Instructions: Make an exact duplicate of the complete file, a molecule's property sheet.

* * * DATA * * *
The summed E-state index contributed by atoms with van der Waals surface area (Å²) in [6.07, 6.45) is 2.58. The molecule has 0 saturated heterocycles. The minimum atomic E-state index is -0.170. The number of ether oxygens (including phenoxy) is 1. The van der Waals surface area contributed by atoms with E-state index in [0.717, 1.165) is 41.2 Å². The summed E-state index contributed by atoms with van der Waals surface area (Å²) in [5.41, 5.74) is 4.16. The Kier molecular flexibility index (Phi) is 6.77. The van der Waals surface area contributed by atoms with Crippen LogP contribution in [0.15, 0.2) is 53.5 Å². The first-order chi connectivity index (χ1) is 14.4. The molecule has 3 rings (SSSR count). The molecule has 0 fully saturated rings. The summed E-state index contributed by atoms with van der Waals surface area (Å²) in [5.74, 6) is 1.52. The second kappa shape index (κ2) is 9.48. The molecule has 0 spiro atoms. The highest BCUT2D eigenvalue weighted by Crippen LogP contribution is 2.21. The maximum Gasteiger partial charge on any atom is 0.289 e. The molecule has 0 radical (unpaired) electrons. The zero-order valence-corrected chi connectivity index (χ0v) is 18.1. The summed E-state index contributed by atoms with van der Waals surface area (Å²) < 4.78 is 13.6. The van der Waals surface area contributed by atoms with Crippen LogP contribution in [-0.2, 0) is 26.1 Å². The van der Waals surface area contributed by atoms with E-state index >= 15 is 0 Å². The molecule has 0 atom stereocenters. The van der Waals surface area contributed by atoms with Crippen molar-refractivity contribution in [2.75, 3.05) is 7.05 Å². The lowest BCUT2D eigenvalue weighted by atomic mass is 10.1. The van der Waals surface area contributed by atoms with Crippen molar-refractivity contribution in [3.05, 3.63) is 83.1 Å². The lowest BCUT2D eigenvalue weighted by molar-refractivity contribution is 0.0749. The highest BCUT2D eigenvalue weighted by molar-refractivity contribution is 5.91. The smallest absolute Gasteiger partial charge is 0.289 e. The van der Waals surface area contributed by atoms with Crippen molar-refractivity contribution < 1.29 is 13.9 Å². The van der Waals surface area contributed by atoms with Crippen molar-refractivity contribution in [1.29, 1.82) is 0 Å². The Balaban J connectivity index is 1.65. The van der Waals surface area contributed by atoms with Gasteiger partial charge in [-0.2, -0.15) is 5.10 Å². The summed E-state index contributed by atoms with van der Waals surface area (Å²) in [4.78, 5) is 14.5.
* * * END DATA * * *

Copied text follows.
The summed E-state index contributed by atoms with van der Waals surface area (Å²) in [6.07, 6.45) is 2.58. The molecule has 0 saturated heterocycles. The minimum atomic E-state index is -0.170. The number of ether oxygens (including phenoxy) is 1. The van der Waals surface area contributed by atoms with E-state index in [0.717, 1.165) is 41.2 Å². The summed E-state index contributed by atoms with van der Waals surface area (Å²) in [5.41, 5.74) is 4.16. The Kier molecular flexibility index (Phi) is 6.77. The van der Waals surface area contributed by atoms with Crippen LogP contribution in [0.15, 0.2) is 53.5 Å². The first-order chi connectivity index (χ1) is 14.4. The molecule has 3 rings (SSSR count). The molecule has 0 fully saturated rings. The summed E-state index contributed by atoms with van der Waals surface area (Å²) in [5.74, 6) is 1.52. The second kappa shape index (κ2) is 9.48. The molecule has 0 spiro atoms. The highest BCUT2D eigenvalue weighted by Crippen LogP contribution is 2.21. The maximum Gasteiger partial charge on any atom is 0.289 e. The molecule has 0 radical (unpaired) electrons. The zero-order valence-corrected chi connectivity index (χ0v) is 18.1. The summed E-state index contributed by atoms with van der Waals surface area (Å²) < 4.78 is 13.6. The van der Waals surface area contributed by atoms with Crippen LogP contribution in [-0.2, 0) is 26.1 Å². The van der Waals surface area contributed by atoms with E-state index >= 15 is 0 Å². The molecule has 0 atom stereocenters. The van der Waals surface area contributed by atoms with Crippen molar-refractivity contribution in [2.75, 3.05) is 7.05 Å². The lowest BCUT2D eigenvalue weighted by atomic mass is 10.1. The van der Waals surface area contributed by atoms with Crippen molar-refractivity contribution in [3.05, 3.63) is 83.1 Å². The lowest BCUT2D eigenvalue weighted by molar-refractivity contribution is 0.0749. The highest BCUT2D eigenvalue weighted by molar-refractivity contribution is 5.91. The smallest absolute Gasteiger partial charge is 0.289 e. The van der Waals surface area contributed by atoms with Crippen molar-refractivity contribution < 1.29 is 13.9 Å². The van der Waals surface area contributed by atoms with Crippen molar-refractivity contribution in [1.29, 1.82) is 0 Å². The Balaban J connectivity index is 1.65. The van der Waals surface area contributed by atoms with Gasteiger partial charge in [-0.2, -0.15) is 5.10 Å². The summed E-state index contributed by atoms with van der Waals surface area (Å²) in [4.78, 5) is 14.5.